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April is for Sexual Assault Awareness and National STD/STI Awareness

April is Sexual Assault Awareness month and National STD/STI Awareness month

There is risk of becoming infected with STI &/or HIV as a result of sexual assault. The risk that a woman will become infected with HIV after a single episode of consensual vaginal intercourse (not sexual assault) with an HIV-infected man is estimated at 0.1 percent, and from a single episode of consensual anal intercourse at 2 percent. The risk of developing HIV from a sexual assault may be higher, especially if your skin is torn or cut, if there was bleeding, or if there were multiple assailants.

The Centers for Disease Control and Prevention (CDC) and other expert groups recommend preventive treatment if your mouth, vagina, anus, or non-intact skin (eg., a cut) was exposed to the assailant’s blood or bodily fluids.

  • Preventive treatment for gonorrhea, chlamydia, and trichomonas usually includes three antibiotics
  • Preventive treatment for hepatitis B may not be needed if you were previously vaccinated with the full series of three hepatitis B vaccines. If you were not previously vaccinated with hepatitis B vaccine, one dose is given immediately, followed by additional doses one and six months later.
  • Preventive treatment for HIV may be recommended. A healthcare provider will discuss the potential risks and benefits of preventive HIV treatments (PEP – post exposure prophylaxis). Preventive treatments for HIV are not usually recommended if more than 72 hours have passed since the assault. A full course of treatment is 28 days. Most emergency departments will provide several days to one week of preventive medication; you are then encouraged to follow-up with a healthcare provider who specializes in the treatment of infectious diseases.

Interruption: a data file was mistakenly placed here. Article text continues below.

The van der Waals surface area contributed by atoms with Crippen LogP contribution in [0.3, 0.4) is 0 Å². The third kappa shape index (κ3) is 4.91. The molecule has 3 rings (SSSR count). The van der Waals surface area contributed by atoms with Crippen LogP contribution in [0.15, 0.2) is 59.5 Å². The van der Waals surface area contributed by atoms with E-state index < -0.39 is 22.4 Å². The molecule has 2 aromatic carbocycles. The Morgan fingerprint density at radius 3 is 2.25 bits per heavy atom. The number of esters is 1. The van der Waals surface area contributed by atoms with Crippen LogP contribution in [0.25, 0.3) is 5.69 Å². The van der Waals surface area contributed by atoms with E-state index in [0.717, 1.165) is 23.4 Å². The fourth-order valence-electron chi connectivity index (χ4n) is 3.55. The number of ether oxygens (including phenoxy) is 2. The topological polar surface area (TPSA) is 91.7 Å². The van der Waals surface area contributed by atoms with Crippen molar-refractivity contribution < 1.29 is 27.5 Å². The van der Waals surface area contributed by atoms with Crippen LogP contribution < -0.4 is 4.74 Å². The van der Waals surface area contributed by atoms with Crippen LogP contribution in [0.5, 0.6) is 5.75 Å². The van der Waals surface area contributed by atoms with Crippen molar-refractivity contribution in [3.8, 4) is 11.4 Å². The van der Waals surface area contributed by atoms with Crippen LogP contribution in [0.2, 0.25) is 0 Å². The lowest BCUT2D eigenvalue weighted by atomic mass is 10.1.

Follow Up Care

Most experts recommend that you have a follow-up visit with a health care provider within two weeks of the assault. At this visit, you can have follow-up testing, get treatment if needed, and discuss how you are recovering. If you need a prescription to continue medication to prevent HIV, you need to be seen within one week.

Testing for gonorrhea and chlamydia does not need to be repeated if you took preventive antibiotic treatments. Testing for gonorrhea, chlamydia, trichomonas, and bacterial vaginosis may be recommended after the assault if you did not take preventive treatments at the initial evaluation. Testing is also recommended if you develop symptoms of an infection or would like to be tested.

Testing for HIV three months after the assault. This schedule of testing is recommended.

Protecting others

If you are exposed to blood or bodily fluids during an assault, there is a risk that you could spread any infection to others (for example, sexual partner[s]) during the follow-up period. These measures are especially important during the first three months after exposure.

During this time, you should use a condom with any sexual activity to reduce the risk of transmitting the potential infection to your partner. Condoms reduce, but do not completely eliminate, the chances of transmitting hepatitis and HIV infection to others. Donations of blood, plasma, organs, tissue, or semen are not recommended during the first three months after assault.

Fore more information:
Positive Resource Connection 260-744-1144
Ft Wayne Sexual Assault Treatment Center 260-423-2222
Northeast Indiana YWCA Sexual Assault Crisis Line 1-800-441-4073